Krister White


At some point in our lives each of us experiences a moment (or moments) that cause us to re-evaluate how we align our intentions and actions as a partner, parent, sibling, friend, co-worker, or leader. For many, therapy is an invaluable resource to help us explore how we got to where we are through insight and how we'd like to move forward in growth with integrity. I am not a therapist, nor do I have the credentials to offer therapy. However, I have spent the last decade walking with people through grief, life and developmental transitions, spiritual struggle, engaging in truth telling, and embracing the mysterious process of helping persons come to find and own their voice. Some persons may not need therapy but could use a skillful spiritual coach to help them see more clearly the ways they might embrace their life as a spiritual adventure with the goal of improving their relationships to the sacred, others, and themselves. If you'd like to explore whether this might be a good fit for the challenges or invitations to growth in your life, let's talk

Support Groups

One of the most difficult experiences for many persons living with grief, experiencing the effects of negative coping methods, or recovering from trauma is the isolation they feel in their experience. A support group offers a safe container within which a group of persons comes together in a confidential space to share their struggles in order to find support, experience normalization of feelings, communicate insights, receive helpful education, and experience connectedness through empathy for another's experience. Examples of support group facilitation include (but are not limited to): divorce recovery, grief and loss, and emotional abuse recovery. If you or someone you know could benefit from participating in a support group led by a spiritually informed and sensitive facilitator with nearly ten years of experience leading groups, please contact me for more information.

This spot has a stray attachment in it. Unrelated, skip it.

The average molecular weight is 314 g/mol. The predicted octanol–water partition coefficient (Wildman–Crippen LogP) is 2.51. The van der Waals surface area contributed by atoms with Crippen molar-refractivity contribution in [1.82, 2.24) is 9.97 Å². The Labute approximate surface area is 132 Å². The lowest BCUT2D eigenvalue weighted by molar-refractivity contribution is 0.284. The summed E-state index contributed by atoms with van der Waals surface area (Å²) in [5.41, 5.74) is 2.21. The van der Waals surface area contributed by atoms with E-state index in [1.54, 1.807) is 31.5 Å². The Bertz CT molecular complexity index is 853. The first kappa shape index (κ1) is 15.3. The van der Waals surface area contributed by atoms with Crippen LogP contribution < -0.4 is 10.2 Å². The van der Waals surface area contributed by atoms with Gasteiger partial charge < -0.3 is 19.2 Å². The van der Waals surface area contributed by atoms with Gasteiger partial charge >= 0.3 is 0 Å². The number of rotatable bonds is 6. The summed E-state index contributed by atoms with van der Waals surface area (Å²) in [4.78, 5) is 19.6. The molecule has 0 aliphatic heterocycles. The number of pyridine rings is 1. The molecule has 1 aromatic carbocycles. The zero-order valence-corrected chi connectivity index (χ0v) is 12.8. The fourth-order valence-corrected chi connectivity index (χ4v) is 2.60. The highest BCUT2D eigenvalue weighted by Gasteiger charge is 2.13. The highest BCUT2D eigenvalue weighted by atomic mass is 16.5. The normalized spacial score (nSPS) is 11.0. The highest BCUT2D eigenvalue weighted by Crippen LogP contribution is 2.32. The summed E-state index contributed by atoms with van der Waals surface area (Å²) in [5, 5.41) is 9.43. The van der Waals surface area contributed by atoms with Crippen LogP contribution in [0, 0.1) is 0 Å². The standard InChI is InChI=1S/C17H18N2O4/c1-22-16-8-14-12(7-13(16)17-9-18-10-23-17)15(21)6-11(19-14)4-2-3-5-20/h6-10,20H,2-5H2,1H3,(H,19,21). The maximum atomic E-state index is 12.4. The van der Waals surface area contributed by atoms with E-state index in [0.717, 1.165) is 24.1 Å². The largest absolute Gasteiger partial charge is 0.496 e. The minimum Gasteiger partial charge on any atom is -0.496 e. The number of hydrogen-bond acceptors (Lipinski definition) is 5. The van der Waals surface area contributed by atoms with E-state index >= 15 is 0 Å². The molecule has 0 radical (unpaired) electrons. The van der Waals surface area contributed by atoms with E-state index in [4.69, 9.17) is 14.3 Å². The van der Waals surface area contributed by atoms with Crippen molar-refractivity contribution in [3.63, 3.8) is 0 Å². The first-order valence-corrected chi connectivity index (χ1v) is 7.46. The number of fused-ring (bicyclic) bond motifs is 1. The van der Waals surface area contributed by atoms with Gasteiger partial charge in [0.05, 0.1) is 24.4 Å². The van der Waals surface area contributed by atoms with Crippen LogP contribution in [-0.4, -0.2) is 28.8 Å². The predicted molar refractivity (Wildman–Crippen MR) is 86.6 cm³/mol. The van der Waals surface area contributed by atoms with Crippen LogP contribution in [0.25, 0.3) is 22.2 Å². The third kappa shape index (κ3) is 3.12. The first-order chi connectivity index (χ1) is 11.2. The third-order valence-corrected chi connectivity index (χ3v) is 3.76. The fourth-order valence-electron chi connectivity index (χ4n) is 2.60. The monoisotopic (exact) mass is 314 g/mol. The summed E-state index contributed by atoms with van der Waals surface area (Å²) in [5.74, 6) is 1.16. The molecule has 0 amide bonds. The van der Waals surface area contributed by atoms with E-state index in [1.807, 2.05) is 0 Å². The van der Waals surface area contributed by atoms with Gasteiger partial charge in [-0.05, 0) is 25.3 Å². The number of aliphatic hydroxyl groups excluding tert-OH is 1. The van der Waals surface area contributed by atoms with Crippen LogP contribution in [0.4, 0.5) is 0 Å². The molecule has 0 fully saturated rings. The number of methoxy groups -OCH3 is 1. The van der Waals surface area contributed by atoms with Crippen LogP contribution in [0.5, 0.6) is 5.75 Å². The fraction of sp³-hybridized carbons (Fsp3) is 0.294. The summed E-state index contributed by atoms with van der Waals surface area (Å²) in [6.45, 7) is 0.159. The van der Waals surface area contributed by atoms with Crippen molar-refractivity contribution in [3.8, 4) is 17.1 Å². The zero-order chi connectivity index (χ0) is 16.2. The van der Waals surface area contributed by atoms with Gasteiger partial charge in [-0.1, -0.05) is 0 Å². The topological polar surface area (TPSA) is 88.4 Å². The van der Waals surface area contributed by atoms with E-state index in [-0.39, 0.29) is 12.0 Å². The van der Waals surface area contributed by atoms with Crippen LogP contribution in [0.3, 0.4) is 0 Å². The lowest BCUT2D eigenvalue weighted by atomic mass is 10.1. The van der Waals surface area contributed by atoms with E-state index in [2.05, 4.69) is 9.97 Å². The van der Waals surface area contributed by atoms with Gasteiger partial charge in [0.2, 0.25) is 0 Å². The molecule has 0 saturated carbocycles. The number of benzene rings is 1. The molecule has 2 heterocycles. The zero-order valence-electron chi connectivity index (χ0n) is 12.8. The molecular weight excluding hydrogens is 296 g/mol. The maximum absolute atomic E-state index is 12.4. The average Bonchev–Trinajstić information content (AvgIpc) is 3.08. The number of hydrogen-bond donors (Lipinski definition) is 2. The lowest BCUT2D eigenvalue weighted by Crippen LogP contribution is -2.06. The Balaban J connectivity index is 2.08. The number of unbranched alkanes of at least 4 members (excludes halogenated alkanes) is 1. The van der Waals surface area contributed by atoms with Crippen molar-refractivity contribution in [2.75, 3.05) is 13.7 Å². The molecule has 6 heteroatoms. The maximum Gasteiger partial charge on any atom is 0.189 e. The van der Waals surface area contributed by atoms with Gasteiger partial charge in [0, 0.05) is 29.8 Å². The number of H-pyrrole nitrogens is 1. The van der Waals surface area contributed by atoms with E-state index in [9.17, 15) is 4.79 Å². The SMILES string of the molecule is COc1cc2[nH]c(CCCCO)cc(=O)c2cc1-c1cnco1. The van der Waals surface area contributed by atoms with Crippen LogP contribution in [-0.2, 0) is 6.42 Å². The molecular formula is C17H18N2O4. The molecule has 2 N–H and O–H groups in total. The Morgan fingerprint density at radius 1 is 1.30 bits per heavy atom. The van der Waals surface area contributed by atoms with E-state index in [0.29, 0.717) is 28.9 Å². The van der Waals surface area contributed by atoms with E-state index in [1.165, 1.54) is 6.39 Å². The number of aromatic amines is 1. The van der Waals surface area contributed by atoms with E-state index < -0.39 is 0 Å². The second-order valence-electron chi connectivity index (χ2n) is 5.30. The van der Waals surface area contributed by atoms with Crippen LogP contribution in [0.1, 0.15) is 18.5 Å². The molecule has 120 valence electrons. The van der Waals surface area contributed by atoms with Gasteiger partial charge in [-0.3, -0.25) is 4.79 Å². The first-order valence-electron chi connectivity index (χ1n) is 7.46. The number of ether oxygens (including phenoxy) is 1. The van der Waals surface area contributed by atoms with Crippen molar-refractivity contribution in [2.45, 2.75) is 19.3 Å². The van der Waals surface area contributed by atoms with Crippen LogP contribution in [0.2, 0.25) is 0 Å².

Speaking & Education

“Wholly unprepared, we embark upon the second half of life. Or are there perhaps colleges for forty-year-olds which prepare them for their coming life and its demands as the ordinary colleges introduce our young people to a knowledge of the world? No, thoroughly unprepared we take the step into the afternoon of life; worse still we take this step with the false assumption that our truths and ideals will serve us as hitherto. But we cannot live the afternoon of life according to the program of life's morning; for what was great in the morning will be little at evening, and what in the morning was true will at evening have become a lie.” 

This quote from Carl Jung serves as a confrontational reminder for many of us that we did not receive all of the information we needed to live our lives from a grounded center, a place of wholeheartedness, that connects us to the sacred, to ourselves, and to others in ways that take seriously the wisdom that comes from lived experience. Rarely do we emerge from high school or college with sufficient skills or developmental stature to meet the demands placed upon us by the holding environments within which we operate. Jaco Hamman refers to these defining areas as personhood, partnering, parenthood, and profession. I am available to speak on these and other topics including spiritual care skills, grief and loss, emotional abuse and toxic personalities, vocation and leadership, codependence and recovery, constructive developmental theory, and leading from within. Contact me for more information.